- 4Wallaby Number
The moustachioed Bill Davis will ever be remembered as having played in Australia’s first-ever Test team in 1899. Not that moustaches were a rarity in those days as seven of the team, Davis, ‘Jum’ Carson, ‘Tiger’ Kelly, ‘Poley’ Evans, Charlie Ellis, the captain Frank Row and ‘Grolly’ Gralton and even the referee, M.R. Garrard, sported such appendages. A player for the old Marrickville Club, the 22-year-old was a forward, is generally thought to be a lock, but the positions varied somewhat, and Great Britain most often used the ‘first up, first down’ principle in packing down. One reference had him as a New Zealander and we hold this to be so, but this is not noted in the generally reliable Encyclopedia of New Zealand Rugby. The Australian literature simply listed him as a ‘strong, tight forward’.
Peter Ward, the only other Marrickville player to make the Test team, was also a New Zealander. The first match the Reverend Mullineux-led side played was against Central Southern NSW at Goulburn, and the second was against NSW at the SCG. The final score was 4 to 3 in Great Britain’s favour, and Davis impressed, playing three days later for the Metropolis before being selected for Australia’s first Test team on 24 June 1899. It was a 13 to 3 victory for Australia. Australia played a 2-3-2 scrum in 1899, as did New Zealand, but after this tour Australia switched to a 3-2-3. The coach of the Australian team in this historic venture was ex-New Zealander Billy Warbrick. The referee, ‘Gun’ Garrard, was also a New Zealander. The captain, Frank Row, was elected by the players prior to the kick-off.
The British team not only played against Queensland, but also had matches at Bundaberg, Rockhampton (twice) Mt. Morgan and Maryborough. The second Test was at Brisbane at Bowen Park Exhibition Ground. Doubtless as a cost-saving exercise, Walter Davis and even the first captain, Frank Row, were not ‘invited’ to play. However Davis was back for the second NSW game, as well as a second Metropolis game, and was selected for the third Test at the SCG, won by Great Britain 11 to 10. He was also picked for the fourth and final Test, also won by the visitors 13 to 0. So he was in three of the four Tests.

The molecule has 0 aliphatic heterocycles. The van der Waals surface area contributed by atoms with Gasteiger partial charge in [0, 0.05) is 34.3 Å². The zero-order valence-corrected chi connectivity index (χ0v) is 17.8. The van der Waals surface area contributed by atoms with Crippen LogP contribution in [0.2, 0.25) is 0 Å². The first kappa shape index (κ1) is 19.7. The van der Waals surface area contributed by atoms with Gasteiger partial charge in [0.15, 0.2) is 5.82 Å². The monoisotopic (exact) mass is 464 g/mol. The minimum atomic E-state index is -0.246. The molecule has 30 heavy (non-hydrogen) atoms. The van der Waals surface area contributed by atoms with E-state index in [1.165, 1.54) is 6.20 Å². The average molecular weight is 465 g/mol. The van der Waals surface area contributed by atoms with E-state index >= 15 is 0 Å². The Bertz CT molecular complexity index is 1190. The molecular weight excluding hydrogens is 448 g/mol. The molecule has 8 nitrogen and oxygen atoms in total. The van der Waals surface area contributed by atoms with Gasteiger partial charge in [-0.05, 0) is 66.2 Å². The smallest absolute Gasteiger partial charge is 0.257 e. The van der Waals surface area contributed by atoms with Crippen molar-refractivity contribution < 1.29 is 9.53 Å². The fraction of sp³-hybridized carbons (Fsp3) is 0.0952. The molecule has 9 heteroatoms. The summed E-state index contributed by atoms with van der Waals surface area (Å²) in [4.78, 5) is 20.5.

When New Zealand visited Australia in 1903, Davis was picked for the second NSW game and the Metropolitan Union fixture, but did not play for Australia against them. That ended his career against touring teams. He was an engineer by profession. The Australian team’s first-ever Test, then, was against Great Britain at the SCG on 24 June 1899. The historic team was Bob McCowan, Charlie White, Frank Row (capt.), Lonnie Spragg, Poley Evans, Peter Ward, Austin Gralton, Alf Colton, Charlie Ellis, Alexander Kelly, William Davis, Hyam Marks, Patrick Carew, James Carson and Bill Tanner. It was a 13 to 3 victory. Australia played a 2-3-2 scrum, copying the New Zealand formation of the time period.